When Ouma left Kamiti Maximum Prison in 2009, he pleaded with UoN to readmit him, saying he was reformed.

His request was granted by the university’s disciplinary committee on condition that he never lives in the campus hostels.

“That was still fine because my aim was to be done with campus and at least get my certificate,” Ouma, 41, told Lifestyle.

Meienberg’s organisation helped Ouma pay rent and also gave him a computer to facilitate his studies.

That saw him continue with his undergraduate studies in biosystems engineering, which he finished in 2014.

He now works at an engineering firm and is a crusader against crime. “Prison life is pathetic. I wouldn’t want to imagine any young man following my footsteps then finding himself in prison,” said Ouma.

Wairimu killed a man with whom she was cohabiting in Nairobi’s Umoja Estate.

Before the tragic 2008 incident, she had been expelled from Karima Girls High School in Form Two, and out of her adolescence-powered rebellion, she thought running away from home in Nyandarua County and into the arms of that man was the best move.

prison ministry

In this undated photo, prisoners at Lang’ata Women’s Prison take part in a modelling competition initiated by Fr Peter Meienberg. PHOTO | COURTESY

MURDER CHARGE

She was barely 17 when she started cohabiting with the man, an actuarial science graduate who was then living in Embu and working as a banker.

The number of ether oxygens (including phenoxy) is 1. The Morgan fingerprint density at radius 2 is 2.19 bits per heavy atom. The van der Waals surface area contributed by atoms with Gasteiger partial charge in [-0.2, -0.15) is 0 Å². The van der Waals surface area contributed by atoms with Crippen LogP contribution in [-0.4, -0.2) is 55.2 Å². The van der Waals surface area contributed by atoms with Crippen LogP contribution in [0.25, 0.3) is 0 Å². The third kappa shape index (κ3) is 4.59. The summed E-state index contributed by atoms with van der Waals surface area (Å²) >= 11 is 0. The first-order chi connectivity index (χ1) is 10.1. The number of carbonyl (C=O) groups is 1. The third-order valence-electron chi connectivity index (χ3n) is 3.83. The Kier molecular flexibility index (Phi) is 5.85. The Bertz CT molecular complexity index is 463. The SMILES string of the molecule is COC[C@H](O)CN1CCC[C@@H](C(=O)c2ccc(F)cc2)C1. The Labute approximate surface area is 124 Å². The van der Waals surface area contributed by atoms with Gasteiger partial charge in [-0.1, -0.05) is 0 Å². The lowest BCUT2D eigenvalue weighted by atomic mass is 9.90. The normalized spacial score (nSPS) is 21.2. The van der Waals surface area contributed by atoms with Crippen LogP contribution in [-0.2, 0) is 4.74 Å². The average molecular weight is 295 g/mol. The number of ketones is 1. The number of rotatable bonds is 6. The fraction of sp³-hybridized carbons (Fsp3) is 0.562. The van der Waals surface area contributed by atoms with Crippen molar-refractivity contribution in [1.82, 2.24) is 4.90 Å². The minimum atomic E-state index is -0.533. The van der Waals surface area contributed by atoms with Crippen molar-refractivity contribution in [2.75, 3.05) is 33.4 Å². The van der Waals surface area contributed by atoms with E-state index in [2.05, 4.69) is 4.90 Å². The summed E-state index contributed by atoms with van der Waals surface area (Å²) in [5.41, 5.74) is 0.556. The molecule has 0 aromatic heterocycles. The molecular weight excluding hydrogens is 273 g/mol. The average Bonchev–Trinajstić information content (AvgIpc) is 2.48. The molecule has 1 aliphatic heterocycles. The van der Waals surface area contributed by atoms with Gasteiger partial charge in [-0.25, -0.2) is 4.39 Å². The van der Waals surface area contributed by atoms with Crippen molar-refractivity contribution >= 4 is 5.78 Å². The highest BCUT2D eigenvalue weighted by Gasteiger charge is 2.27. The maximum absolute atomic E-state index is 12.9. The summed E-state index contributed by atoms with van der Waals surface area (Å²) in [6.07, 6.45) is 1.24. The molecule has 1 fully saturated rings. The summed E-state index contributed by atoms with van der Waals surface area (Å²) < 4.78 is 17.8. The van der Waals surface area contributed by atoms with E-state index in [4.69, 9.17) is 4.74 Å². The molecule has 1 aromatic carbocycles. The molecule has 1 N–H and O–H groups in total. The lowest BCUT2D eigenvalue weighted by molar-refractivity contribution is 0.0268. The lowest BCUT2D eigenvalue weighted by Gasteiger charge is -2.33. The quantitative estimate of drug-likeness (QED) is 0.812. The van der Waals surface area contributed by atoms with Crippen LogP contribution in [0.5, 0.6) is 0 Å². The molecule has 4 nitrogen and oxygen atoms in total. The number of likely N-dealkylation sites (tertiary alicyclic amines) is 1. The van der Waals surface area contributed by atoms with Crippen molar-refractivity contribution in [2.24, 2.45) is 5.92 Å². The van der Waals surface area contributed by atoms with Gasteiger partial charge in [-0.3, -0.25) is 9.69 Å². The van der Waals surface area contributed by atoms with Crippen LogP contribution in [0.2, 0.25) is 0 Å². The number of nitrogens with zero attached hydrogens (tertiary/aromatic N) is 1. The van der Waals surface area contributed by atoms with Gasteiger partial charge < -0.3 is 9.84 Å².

They later moved to Umoja as she drew closer to her first delivery.

One day, a quarrel arose after the man demanded food on returning from a night out. He had left her feeling unwell and they argued over that.

In the ensuing fight, she fatally stabbed him and he died in hospital while she was under arrest.

She was charged with murder in May 2009 and remanded at Lang’ata Women’s Prison. She gave birth to her son three weeks into her stay in remand.

As per the prison’s traditions, she was placed at a secluded place until the baby was three months old, after which she joined the other detainees.

At the end of the trial, she was let go on grounds that there was no malice in the killing. With that, she returned home.

By then, her son had been taken back to her parents in Nyandarua. The parents had taken him when he was 13 months old after a change in prison regulations barred mothers from buying supplementary meals from the canteen.

Back home, Wairimu was keen on continuing with her education and her parents secured her a place at Nyakiambi Girls’ Secondary after a long search.

SCHOOL FEES PAID

There was an uphill task with the payment of her fees because her elderly parents had spent a large sum of money hiring a lawyer to defend her in court.

She then recalled the organisation that had been offering them assistance at various levels while in remand — Meieberg’s Faraja Foundation.

She approached them and they agreed to fund her school fees. At the school, she faced a great deal of stigma because one teacher had told students her story before she joined.

“I could find water poured on my bed,” she said. “Then at one time, all my books were torn. There were times I could get stinging nettles in my clothes. It was a hard time.”